Let's take a game like Pathfinder, for example. It's been around for several years now, and it seems like every time you turn around Paizo is putting out new material for it. There are new supplements, new splat books, new adventure paths, and even new DM tools like Pathfinder Condition Cards. You can buy these books physically, or buy them as .pdf files.

"Can" is the operative word here. Because, no matter how many books Paizo and other companies put out, you never have to buy more than the base handbook (and possibly a storyteller guide) to run their games. The same was true about the World of Darkness, Dungeons and Dragons, Savage Worlds, and the dozens of other RPGs out there that people have accused of getting "too bloated to play."

Holy shit, another book? How am I going to afford that?
Think about all this additional content like DLC in video games. Would it have been nice to get it included in the original? It sure would have. However, nine times out of ten, this additional content is made in response to a game getting popular... when it comes to RPGs, at least. The publisher sees that lots of people are playing their game, and those players are clamoring for more stuff like the initial release. So, that's what the publisher creates.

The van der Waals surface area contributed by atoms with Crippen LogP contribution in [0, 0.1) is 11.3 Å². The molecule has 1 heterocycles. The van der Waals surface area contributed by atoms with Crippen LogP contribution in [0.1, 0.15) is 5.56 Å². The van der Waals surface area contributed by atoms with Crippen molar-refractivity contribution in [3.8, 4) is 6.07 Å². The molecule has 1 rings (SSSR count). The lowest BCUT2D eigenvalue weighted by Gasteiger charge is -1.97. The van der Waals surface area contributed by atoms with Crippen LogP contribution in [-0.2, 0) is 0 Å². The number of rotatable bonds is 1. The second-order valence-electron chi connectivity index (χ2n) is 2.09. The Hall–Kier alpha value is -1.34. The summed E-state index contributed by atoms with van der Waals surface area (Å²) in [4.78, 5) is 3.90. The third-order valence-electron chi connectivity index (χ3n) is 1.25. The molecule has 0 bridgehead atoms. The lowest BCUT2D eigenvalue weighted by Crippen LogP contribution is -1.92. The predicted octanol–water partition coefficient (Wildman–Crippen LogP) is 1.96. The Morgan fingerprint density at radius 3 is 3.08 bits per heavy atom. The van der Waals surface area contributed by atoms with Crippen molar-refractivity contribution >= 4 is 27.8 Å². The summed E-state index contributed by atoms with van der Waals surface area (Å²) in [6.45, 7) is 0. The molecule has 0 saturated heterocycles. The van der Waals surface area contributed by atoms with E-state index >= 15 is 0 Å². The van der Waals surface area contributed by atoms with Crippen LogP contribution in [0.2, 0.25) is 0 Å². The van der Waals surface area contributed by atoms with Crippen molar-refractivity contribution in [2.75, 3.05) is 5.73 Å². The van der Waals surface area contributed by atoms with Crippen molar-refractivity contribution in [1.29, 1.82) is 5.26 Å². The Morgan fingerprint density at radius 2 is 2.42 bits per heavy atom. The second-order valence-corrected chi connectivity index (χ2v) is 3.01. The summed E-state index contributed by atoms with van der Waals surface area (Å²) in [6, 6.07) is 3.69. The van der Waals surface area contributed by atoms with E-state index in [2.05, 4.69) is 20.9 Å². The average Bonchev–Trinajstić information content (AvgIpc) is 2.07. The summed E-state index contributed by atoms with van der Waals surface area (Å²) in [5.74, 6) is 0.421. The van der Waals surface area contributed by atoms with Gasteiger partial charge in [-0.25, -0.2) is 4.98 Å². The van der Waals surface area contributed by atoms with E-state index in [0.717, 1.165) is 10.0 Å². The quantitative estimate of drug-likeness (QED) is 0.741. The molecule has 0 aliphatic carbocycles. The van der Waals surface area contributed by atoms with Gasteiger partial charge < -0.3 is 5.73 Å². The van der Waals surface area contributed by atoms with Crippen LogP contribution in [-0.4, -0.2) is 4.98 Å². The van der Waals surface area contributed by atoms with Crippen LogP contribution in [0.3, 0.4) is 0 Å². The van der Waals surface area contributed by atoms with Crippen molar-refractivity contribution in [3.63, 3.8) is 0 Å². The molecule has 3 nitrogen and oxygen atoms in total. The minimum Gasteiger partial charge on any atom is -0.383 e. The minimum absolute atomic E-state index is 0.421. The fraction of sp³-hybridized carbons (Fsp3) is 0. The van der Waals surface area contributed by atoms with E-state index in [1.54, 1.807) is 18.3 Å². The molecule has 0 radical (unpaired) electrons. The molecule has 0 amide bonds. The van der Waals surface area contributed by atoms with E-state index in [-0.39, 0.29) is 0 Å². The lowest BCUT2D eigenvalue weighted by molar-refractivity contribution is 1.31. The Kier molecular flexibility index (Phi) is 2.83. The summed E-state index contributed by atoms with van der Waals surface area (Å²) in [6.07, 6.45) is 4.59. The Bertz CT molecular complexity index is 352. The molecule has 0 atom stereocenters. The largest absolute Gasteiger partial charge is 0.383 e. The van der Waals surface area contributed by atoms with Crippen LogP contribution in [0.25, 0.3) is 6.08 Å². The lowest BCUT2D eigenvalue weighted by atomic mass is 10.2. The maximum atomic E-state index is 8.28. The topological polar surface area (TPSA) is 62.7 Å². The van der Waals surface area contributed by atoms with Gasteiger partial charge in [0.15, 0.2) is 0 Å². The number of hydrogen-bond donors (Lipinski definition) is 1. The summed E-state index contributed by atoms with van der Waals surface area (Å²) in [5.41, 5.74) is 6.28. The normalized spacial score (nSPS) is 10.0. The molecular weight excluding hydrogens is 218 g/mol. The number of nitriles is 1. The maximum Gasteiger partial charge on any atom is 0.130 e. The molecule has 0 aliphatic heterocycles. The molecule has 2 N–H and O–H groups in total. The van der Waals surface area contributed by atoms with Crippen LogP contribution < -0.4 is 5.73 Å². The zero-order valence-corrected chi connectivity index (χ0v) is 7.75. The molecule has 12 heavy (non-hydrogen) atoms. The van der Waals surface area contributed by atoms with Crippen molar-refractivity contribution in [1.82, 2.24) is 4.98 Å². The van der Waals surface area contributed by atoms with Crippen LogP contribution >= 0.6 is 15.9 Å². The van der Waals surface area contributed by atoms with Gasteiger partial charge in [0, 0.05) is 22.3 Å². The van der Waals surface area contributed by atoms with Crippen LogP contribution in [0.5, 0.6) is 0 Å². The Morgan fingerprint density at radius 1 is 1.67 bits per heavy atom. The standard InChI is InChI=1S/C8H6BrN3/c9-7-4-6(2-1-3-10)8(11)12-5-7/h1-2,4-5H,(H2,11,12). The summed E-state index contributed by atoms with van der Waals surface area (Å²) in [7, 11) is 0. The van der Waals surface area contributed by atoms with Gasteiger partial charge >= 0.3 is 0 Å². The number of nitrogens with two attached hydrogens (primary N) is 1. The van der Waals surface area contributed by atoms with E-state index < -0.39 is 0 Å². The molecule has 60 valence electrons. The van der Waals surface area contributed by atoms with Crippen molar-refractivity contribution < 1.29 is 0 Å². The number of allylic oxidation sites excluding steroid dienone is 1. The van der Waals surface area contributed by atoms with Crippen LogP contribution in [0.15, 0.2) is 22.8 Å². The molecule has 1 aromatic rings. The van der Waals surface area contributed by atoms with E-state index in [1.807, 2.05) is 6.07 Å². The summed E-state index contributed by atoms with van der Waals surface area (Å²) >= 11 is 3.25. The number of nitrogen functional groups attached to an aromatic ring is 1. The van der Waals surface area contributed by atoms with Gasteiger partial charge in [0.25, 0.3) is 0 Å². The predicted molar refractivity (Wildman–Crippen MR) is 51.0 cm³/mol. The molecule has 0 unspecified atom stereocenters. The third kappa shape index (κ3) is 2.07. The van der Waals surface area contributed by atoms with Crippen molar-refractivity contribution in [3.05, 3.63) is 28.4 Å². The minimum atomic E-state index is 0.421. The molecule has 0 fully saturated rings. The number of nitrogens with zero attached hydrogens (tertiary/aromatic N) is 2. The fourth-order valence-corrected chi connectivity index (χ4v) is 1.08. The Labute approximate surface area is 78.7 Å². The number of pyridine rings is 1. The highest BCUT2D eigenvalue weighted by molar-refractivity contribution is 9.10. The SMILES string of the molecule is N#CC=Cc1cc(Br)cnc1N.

Now, there are two major complaints when it comes to additional content. The first complaint is that there's just too much of it. Even if a DM likes certain additional books, or enjoys content that fleshed out parts of the game that felt a little bare, taken as a whole there's entirely too much stuff to read, learn, remember, and use. If you feel that way, take a deep breath, let it out, and remember that you are the master of your own gaming group. If you don't want to use anything but the base book, you don't have to. If you want to use a certain setting, but remove certain classes or pieces of lore, then that's also your prerogative. The material is here to help you, and if it isn't helping, you don't have to use it.

The second major complaint is that publishers are just releasing new material to get more money out of their fans. To that, I have a very simple reply.


The Realities of Succeeding as a Publisher